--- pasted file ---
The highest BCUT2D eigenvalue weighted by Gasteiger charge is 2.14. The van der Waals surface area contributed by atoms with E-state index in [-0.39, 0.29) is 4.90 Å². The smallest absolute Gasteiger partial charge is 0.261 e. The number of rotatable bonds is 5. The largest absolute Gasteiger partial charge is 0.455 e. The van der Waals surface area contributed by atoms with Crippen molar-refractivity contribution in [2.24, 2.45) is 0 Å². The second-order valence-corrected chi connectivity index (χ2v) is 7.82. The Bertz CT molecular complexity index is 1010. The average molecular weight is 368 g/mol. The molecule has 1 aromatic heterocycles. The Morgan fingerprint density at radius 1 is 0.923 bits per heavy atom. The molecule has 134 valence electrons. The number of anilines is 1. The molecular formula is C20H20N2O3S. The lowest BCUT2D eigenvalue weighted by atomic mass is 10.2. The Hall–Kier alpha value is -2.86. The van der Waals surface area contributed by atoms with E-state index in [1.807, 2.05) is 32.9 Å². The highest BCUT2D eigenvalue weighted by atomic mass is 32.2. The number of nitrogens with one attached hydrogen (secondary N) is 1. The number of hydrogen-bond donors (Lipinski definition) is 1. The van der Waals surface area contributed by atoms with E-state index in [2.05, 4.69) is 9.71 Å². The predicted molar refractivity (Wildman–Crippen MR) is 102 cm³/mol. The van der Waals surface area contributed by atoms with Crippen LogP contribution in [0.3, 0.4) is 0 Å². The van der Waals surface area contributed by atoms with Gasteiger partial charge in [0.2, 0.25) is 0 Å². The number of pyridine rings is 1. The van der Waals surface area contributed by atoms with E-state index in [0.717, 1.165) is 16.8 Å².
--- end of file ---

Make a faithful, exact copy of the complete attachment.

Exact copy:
The highest BCUT2D eigenvalue weighted by Gasteiger charge is 2.14. The van der Waals surface area contributed by atoms with E-state index in [-0.39, 0.29) is 4.90 Å². The smallest absolute Gasteiger partial charge is 0.261 e. The number of rotatable bonds is 5. The largest absolute Gasteiger partial charge is 0.455 e. The van der Waals surface area contributed by atoms with Crippen molar-refractivity contribution in [2.24, 2.45) is 0 Å². The second-order valence-corrected chi connectivity index (χ2v) is 7.82. The Bertz CT molecular complexity index is 1010. The average molecular weight is 368 g/mol. The molecule has 1 aromatic heterocycles. The Morgan fingerprint density at radius 1 is 0.923 bits per heavy atom. The molecule has 134 valence electrons. The number of anilines is 1. The molecular formula is C20H20N2O3S. The lowest BCUT2D eigenvalue weighted by atomic mass is 10.2. The Hall–Kier alpha value is -2.86. The van der Waals surface area contributed by atoms with E-state index in [1.807, 2.05) is 32.9 Å². The highest BCUT2D eigenvalue weighted by atomic mass is 32.2. The number of nitrogens with one attached hydrogen (secondary N) is 1. The number of hydrogen-bond donors (Lipinski definition) is 1. The van der Waals surface area contributed by atoms with E-state index in [2.05, 4.69) is 9.71 Å². The predicted molar refractivity (Wildman–Crippen MR) is 102 cm³/mol. The van der Waals surface area contributed by atoms with Crippen LogP contribution in [0.3, 0.4) is 0 Å². The van der Waals surface area contributed by atoms with Gasteiger partial charge in [0.2, 0.25) is 0 Å². The number of pyridine rings is 1. The van der Waals surface area contributed by atoms with E-state index in [0.717, 1.165) is 16.8 Å².